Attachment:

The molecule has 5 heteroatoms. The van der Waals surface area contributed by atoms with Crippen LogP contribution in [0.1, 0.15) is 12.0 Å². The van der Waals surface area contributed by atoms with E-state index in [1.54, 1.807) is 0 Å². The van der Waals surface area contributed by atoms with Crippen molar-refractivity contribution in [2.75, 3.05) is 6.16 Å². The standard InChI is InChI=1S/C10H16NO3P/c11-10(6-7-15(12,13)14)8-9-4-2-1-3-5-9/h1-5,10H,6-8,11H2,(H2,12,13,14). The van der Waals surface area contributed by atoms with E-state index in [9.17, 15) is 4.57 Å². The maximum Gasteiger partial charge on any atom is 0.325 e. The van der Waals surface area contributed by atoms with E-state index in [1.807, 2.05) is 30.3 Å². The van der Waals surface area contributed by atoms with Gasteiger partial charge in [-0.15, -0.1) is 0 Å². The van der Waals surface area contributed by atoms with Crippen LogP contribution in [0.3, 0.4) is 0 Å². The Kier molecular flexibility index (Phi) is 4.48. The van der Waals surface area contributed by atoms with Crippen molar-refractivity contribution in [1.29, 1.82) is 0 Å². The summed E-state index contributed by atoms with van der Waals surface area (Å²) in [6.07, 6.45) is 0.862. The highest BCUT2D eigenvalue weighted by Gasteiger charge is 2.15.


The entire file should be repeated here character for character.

The molecule has 5 heteroatoms. The van der Waals surface area contributed by atoms with Crippen LogP contribution in [0.1, 0.15) is 12.0 Å². The van der Waals surface area contributed by atoms with E-state index in [1.54, 1.807) is 0 Å². The van der Waals surface area contributed by atoms with Crippen molar-refractivity contribution in [2.75, 3.05) is 6.16 Å². The standard InChI is InChI=1S/C10H16NO3P/c11-10(6-7-15(12,13)14)8-9-4-2-1-3-5-9/h1-5,10H,6-8,11H2,(H2,12,13,14). The van der Waals surface area contributed by atoms with E-state index in [9.17, 15) is 4.57 Å². The maximum Gasteiger partial charge on any atom is 0.325 e. The van der Waals surface area contributed by atoms with E-state index in [1.807, 2.05) is 30.3 Å². The van der Waals surface area contributed by atoms with Gasteiger partial charge in [-0.15, -0.1) is 0 Å². The van der Waals surface area contributed by atoms with Crippen LogP contribution in [0.3, 0.4) is 0 Å². The Kier molecular flexibility index (Phi) is 4.48. The van der Waals surface area contributed by atoms with Crippen molar-refractivity contribution in [1.29, 1.82) is 0 Å². The summed E-state index contributed by atoms with van der Waals surface area (Å²) in [6.07, 6.45) is 0.862. The highest BCUT2D eigenvalue weighted by Gasteiger charge is 2.15.